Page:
Joint PhD Program in English and Education
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The Program-Frequently Asked Questions
How many courses are required to complete the program?
Four to six courses in English and an equal number in education are required beyond the Master's degree.
Which courses are required?
Students design their own program of study, electing courses and designing exam reading lists in their areas of interest. Students consult regularly about their program of study with one of the Program Co-Chairs. A "specialization" should be considered early in the student's program of work. It has proved useful to students to reach general ideas about specialization before the end of the first year of study. Such general notions, however tentative, are useful in planning course selections and in laying the groundwork for the dissertation.
What are typical areas of specialization?
Students focus on a variety of areas ranging from topics in rhetoric and composition to theories and pedagogies of literacy to professional concerns. Students usually specialize in the area in which they write their dissertations.
Examples of specific topics include:
- an examination of composition instruction at several historically black colleges
- a study of the way readers compose literacy practices in order to place themselves in a social world
- an investigation of the ways that white teachers, students, teacher educators, and researchers approach multicultural issues in white-dominated educational settings
The three examinations (see below) usually include the area of specialization but will also move beyond it.
How does a student satisfy the foreign language requirement?
Students are encouraged to fulfill the language requirement as early as possible after enrollment in order to gain its maximum educational benefit. Students in the program must demonstrate advanced competence in one foreign language or basic competency in two foreign languages, the study of which complements the students' educational and professional goals.
Typical goals include: to gain competence in a language that will provide access to research literatures pertinent to a student's major area of specialization; to gain competence (including speaking ability) in a a language spoken by one of America's linguistic minorities (such as Spanish); to gain competence in a language (or literature in that language) that will be a focus of a student's advanced research or dissertation.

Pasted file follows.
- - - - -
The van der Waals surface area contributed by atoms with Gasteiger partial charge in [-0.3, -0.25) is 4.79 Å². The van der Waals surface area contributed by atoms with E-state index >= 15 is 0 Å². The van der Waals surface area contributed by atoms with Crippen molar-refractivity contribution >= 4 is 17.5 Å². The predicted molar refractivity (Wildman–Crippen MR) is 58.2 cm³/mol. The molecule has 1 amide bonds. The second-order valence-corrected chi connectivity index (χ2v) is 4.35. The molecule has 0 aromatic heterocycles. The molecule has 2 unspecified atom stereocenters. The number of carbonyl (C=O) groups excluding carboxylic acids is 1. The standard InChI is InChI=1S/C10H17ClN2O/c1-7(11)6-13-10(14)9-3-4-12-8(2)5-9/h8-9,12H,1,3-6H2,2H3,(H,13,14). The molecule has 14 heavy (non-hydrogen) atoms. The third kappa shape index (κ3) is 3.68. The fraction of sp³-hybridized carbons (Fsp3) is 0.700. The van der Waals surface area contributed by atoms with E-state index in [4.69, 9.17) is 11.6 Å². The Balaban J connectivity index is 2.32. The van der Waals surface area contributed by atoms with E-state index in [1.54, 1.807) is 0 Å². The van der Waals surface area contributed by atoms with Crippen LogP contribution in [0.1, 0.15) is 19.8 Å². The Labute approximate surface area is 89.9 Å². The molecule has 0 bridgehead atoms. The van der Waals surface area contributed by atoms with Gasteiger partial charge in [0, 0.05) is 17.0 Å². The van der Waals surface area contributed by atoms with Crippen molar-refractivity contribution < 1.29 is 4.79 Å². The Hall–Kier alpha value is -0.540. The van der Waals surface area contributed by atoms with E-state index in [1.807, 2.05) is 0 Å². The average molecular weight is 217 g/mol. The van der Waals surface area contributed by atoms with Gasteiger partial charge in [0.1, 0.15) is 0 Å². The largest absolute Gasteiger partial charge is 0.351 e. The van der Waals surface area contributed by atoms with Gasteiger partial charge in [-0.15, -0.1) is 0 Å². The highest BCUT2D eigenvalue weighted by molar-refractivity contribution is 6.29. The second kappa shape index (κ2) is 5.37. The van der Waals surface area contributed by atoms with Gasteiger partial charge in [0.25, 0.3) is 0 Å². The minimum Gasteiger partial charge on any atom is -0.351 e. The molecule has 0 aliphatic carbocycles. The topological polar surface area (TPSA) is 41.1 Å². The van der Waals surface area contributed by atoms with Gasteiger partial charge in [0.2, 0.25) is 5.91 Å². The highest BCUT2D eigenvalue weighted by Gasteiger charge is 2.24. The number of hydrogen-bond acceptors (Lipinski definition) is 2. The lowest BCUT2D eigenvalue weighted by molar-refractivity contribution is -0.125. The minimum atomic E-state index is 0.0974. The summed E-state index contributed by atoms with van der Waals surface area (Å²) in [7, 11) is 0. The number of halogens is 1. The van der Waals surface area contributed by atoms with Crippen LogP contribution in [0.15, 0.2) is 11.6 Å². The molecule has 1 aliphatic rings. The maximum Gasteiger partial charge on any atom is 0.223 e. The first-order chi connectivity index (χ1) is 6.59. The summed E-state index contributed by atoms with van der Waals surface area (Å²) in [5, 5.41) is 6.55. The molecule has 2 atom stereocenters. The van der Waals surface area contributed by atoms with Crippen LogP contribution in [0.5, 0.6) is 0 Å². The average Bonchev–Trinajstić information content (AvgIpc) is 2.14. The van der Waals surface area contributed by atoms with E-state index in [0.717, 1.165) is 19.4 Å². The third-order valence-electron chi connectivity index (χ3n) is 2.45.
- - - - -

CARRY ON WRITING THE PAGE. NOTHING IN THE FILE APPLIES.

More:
You may do so in one of three ways: by taking coursework in one language at an advanced level or two at the basic level; by taking and passing one advanced language exam or two basic language exams; or by taking coursework in one language at the basic level and passing one basic language exam.
In addition, you may petition the Program Committee to fulfill the requirement in another way that will better fit your individual background or academic plans.
Can you describe the qualifying Examinations in this program?
The three major qualifying examinations are the Specialized Paper Examination, Theorization of Learning Examination, and Prospectus Examination.
The Specialized Paper Examination consists of a long paper based on a specific area of interest. Although it may develop out of a seminar paper, this examination goes beyond the paper to demonstrate capacity to do independent scholarly research of publishable quality. The exam is designed to allow the student to map an area of scholarly inquiry and make an original intervention in that area. It is typically completed by the fall of the second year.
The Theorization of Learning Examination is usually completed in the spring/summer of the second year and requires a critical reading of learning experiences during the first two years. Although the format may vary, it generally consists of a long paper that creates a coherent intellectual trajectory out of the student’s program of study and explores the intellectual consequences of doing this work, typically in the form of scholarly problems or questions the student foresees focusing on in future work.
The Prospectus Examination includes both oral and written components. The written prospectus defines the subject, research questions, and theoretical and methodological approach planned for the dissertation. It also includes an extensive bibliography of relevant work and explains how the dissertation will make an original contribution to scholarship. The prospectus is defended orally to a four-member dissertation committee. Completion of this examination, along with coursework and the Foreign Language requirement, entitles a student to Candidate Status.
To make timely progress toward the degree, students should complete all examinations and meet the foreign language requirement by the beginning of winter term of the third year. Students who do not adhere to this schedule are not eligible for some fellowships.